My childhood years can be mapped out in a series of top 40 hits that played on the radio so often you’d memorize every word without realizing it. Decades later I still get chills when I hear a song with a haunting narrative. My favorite ones have endings that are never completely resolved. In no particular order these are five of the musicians and songs that have influenced my writing.


“Nebraska” by Bruce Springsteen

I saw her standin’ on her front lawn just twirlin’ her baton/Me and her went for a ride sir and ten innocent people died. The opening lines to Bruce Springsteen’s song “Nebraska” are based on real life events. It is the fictionalized first person narrative of Charles Starkweather who, along with his girlfriend Caril Ann Fugate, murdered 11 people in 1958. Starkweather can’t say that he’s sorry for the things we done/at least for a little while me and her we had some fun. The delivery is disturbing because it’s devoid of emotion. The musical accompaniment is pared back to a guitar and a harmonica. The result is moody, haunting and restless. In the closing lines They wanted to know why I did what I did/Well sir I guess there’s just a meanness in the world, Springsteen references a line from Flannery O’Connor’s short story “A Good Man is Hard to Find”, which features a fictional serial killer called the Misfit.

“Ode to Billie Joe” by Bobbie Gentry

Indifference seems to be at the heart of Bobbie Gentry’s haunting southern gothic ballad entitled “Ode to Billie Joe”. Accompanied by a guitar and a string orchestra, Gentry’s languid delivery perfectly reflects the heat of another sleepy, dusty delta day. The first person narrator is an unnamed young woman who may or may not have had a romantic relationship with Billie Joe. As the farming family is called in for a meal the mother matter-of-factly announces that today Billy Joe MacAllister jumped off the Tallahatchie Bridge. It is the family’s indifference that is so chilling. The father passed around the blackeyed peas while declaring that “Well, Billy Joe never had a lick of sense, pass the biscuits, please.” The brother expresses some shock because he’d seen Billie Joe at the sawmill the previous day. As he asks for another piece of apple pie he says, “and now you tell me Billy Joe’s jumped off the Tallahatchie Bridge?” It seems to take ages for the mother to notice that her daughter (the narrator) is in some distress. “Child, what’s happened to your appetite? I’ve been cookin’ all morning and you haven’t touched a single bite.” The girl was seen with Billie Joe throwing somethin’ off the Tallahatchie Bridge but we’re never told what the item was. As in a good short story, the song leaves a great deal open to speculation. The listener is forever haunted by the final image of the young woman pickin’ flowers up on Choctaw Ridge, And drop[ing] them into the muddy water off the Tallahatchie Bridge. What was is the nature of the girl’s relationship with Billie Joe? What did they throw off the bridge? Why did Billie Joe kill himself? You can’t listen to the song without getting caught up in the intrigue.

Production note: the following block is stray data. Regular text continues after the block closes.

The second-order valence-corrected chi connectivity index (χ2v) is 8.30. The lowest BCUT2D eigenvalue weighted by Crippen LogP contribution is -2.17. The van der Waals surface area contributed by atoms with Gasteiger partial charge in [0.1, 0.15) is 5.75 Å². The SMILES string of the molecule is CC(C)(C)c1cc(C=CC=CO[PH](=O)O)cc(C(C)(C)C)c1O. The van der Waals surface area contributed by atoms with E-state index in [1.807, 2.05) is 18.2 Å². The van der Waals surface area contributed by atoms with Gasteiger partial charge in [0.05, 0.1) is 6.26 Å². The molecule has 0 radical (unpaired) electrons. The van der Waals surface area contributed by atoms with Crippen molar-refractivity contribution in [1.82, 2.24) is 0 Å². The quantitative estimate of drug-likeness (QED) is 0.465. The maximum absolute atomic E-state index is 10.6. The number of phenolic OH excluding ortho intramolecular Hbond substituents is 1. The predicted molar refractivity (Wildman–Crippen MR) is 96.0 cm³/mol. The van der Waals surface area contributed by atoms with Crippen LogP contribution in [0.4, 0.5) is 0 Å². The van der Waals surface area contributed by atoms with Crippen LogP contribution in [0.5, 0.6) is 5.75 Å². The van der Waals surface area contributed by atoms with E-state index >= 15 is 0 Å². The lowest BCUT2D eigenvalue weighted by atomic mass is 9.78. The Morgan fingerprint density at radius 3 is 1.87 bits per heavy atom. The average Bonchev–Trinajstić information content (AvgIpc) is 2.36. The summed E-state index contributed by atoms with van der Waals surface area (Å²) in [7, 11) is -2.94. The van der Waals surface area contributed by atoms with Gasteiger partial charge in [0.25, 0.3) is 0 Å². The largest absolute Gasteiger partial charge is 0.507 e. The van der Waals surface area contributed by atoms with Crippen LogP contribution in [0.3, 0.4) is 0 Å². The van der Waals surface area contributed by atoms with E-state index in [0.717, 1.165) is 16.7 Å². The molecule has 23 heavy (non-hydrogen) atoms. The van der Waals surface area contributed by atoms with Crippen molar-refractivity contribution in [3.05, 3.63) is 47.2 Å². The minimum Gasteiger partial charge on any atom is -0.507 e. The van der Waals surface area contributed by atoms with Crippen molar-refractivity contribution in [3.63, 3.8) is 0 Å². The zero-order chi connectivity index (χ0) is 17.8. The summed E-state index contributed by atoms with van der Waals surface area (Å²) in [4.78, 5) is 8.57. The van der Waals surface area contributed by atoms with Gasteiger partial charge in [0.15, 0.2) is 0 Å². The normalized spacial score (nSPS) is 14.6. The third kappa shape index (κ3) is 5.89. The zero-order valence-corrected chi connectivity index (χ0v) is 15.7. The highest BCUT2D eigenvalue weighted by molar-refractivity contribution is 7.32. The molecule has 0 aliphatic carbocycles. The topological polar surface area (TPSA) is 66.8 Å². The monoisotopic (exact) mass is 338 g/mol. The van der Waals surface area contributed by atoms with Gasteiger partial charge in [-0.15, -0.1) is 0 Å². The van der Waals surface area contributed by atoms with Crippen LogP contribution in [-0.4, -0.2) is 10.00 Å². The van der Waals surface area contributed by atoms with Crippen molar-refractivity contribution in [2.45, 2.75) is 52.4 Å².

Johnny Cash’s version of “Hurt” by Trevor Reznor (Nine Inch Nails)

I was embarrassed the first time I listened to Johnny Cash’s version of “Hurt”. Accompanied by a guitar, his voice riddled with age, Cash’s life is laid bare. There is no hiding place for him those lyrics. It is one of the bravest recordings I have ever heard. Cash takes a song that was originally written about heroin abuse and makes it about a lifetime of pain. He and Rick Rubin only made one change in the lyrics. It is no longer a crown of shit it is instead a crown of thorns. One word shifts the song’s focus in an extraordinary way. Cash was a very religious man but you have the sense that he is struggling with his faith when he sings I wear this crown of thorns/Upon my liars chair/Full of broken thoughts/I cannot repair/Beneath the stains of time/The feelings disappear. Put in context of his wife June’s illness and their impending deaths it is a powerful epitaph. What have I become?/My sweetest friend/Everyone I know/Goes away in the end.